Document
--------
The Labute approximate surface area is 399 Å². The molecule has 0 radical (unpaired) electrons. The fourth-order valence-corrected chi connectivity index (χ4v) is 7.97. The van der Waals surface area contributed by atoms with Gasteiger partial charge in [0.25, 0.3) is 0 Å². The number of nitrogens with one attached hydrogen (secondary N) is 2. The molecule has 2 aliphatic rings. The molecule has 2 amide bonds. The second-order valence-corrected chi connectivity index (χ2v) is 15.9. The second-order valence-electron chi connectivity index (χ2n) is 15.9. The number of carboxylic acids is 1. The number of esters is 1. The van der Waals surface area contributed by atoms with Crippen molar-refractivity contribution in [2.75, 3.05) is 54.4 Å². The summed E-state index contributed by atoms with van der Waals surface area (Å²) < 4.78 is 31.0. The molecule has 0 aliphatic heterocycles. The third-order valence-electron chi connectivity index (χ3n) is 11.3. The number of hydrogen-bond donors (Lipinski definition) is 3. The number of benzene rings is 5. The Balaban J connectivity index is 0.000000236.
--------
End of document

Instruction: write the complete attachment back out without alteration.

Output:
The Labute approximate surface area is 399 Å². The molecule has 0 radical (unpaired) electrons. The fourth-order valence-corrected chi connectivity index (χ4v) is 7.97. The van der Waals surface area contributed by atoms with Gasteiger partial charge in [0.25, 0.3) is 0 Å². The number of nitrogens with one attached hydrogen (secondary N) is 2. The molecule has 2 aliphatic rings. The molecule has 2 amide bonds. The second-order valence-corrected chi connectivity index (χ2v) is 15.9. The second-order valence-electron chi connectivity index (χ2n) is 15.9. The number of carboxylic acids is 1. The number of esters is 1. The van der Waals surface area contributed by atoms with Crippen molar-refractivity contribution in [2.75, 3.05) is 54.4 Å². The summed E-state index contributed by atoms with van der Waals surface area (Å²) < 4.78 is 31.0. The molecule has 0 aliphatic heterocycles. The third-order valence-electron chi connectivity index (χ3n) is 11.3. The number of hydrogen-bond donors (Lipinski definition) is 3. The number of benzene rings is 5. The Balaban J connectivity index is 0.000000236.